Definition of Tentacle

1. Noun. Something that acts like a tentacle in its ability to grasp and hold. "Caught in the tentacles of organized crime"

Generic synonyms: Grasp, Grip
Derivative terms: Tentacular



2. Noun. Any of various elongated tactile or prehensile flexible organs that occur on the head or near the mouth in many animals; used for feeling or grasping or locomotion.
Specialized synonyms: Antenna, Feeler, Barbel, Feeler
Generic synonyms: Appendage, Outgrowth, Process
Derivative terms: Tentacular

Definition of Tentacle

1. n. A more or less elongated process or organ, simple or branched, proceeding from the head or cephalic region of invertebrate animals, being either an organ of sense, prehension, or motion.

Definition of Tentacle

1. Noun. An elongated, boneless, flexible organ or limb of some animals, such as the octopus and squid. ¹

¹ Source: wiktionary.com

Definition of Tentacle

1. an elongated, flexible appendage of some animals [n -S]

Medical Definition of Tentacle

1. A more or less elongated process or organ, simple or branched, proceeding from the head or cephalic region of invertebrate animals, being either an organ of sense, prehension, or motion. Tentacle sheath, a sheathlike structure around the base of the tentacles of many mollusks. Origin: NL. Tentaculum, from L. Tentare to handle, feel: cf. F. Tentacule. See Tempt. Source: Websters Dictionary (01 Mar 1998)

Tentacle Pictures

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Lexicographical Neighbors of Tentacle

tensors
tensure
tensynovitis
tent
tent-caterpillar moth
tent-fly
tent-maker
tent-makers
tent camping
tent caterpillar
tent flap
tent peg
tent stitch
tent wine
tentacle (current term)
tentacled
tentaclelike
tentacles
tentacula
tentacular
tentaculata
tentaculated
tentaculifera
tentaculiferous
tentaculiform
tentaculite
tentaculites
tentaculocyst
tentaculocysts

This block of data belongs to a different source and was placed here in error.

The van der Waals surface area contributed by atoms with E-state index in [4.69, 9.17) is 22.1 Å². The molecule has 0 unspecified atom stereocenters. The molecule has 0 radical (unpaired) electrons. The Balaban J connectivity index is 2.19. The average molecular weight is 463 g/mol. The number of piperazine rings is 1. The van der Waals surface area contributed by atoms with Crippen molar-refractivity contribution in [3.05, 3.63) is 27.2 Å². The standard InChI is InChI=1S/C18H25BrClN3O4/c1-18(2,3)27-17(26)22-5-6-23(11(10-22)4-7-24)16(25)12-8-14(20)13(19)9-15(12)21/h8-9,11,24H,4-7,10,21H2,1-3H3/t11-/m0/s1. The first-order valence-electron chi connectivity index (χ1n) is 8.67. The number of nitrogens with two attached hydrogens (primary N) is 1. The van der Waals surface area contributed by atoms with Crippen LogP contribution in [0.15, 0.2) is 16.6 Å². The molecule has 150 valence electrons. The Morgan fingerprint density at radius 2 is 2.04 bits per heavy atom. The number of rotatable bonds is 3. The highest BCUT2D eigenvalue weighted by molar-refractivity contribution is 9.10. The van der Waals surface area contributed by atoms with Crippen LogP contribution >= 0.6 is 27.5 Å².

Literary usage of Tentacle

Below you will find example usage of this term as found in modern and/or classical literature:

1. A Manual of the Infusoria: Including a Description of All Known Flagellate by William Saville-Kent (1880)
"This tentacle, moreover, in addition to its simple structure, coincides in the circumstance of its delicate externally developed spiral fibrilla with the ..."

2. Text-book of Comparative Anatomy by Arnold Lang, Henry Meyners Bernard, Matilda Bernard, Ernst Heinrich Philipp August Haeckel (1896)
"These are the tentacle nerves and the peripheral nerves. The tentacle nerve has a short course to the base of its tentacle, and there forms a ganglion—the ..."

3. Proceedings of the Academy of Natural Sciences of Philadelphia by Academy of Natural Sciences of Philadelphia (1903)
"After the tentacle has grown out for a little distance beyond the bell-margin ... As this process takes place first at the proximal end .of the tentacle, ..."

4. The Century Dictionary: An Encyclopedic Lexicon of the English Language by William Dwight Whitney (1891)
"Of or pertaining to a tentacle, in any sense ; of the nature, structure, function, or appearance of a tentacle ; adapted or used as a tactile organ ..."

5. Seaside Studies in Natural History by Elizabeth Cabot Cary Agassiz, Alexander Agassiz (1871)
"They differ also from the others in having a single tentacle instead of a cluster, and on this tentacle the lasso- cells are scattered at uneven distances ..."

6. Medusae of the World by Alfred Goldsborough Mayer (1910)
"Forbes, 1848, describes and figures the tentacle-bulbs of ... or mass of very dark pigment, and having a single short tentacle arising from one side of the ..."

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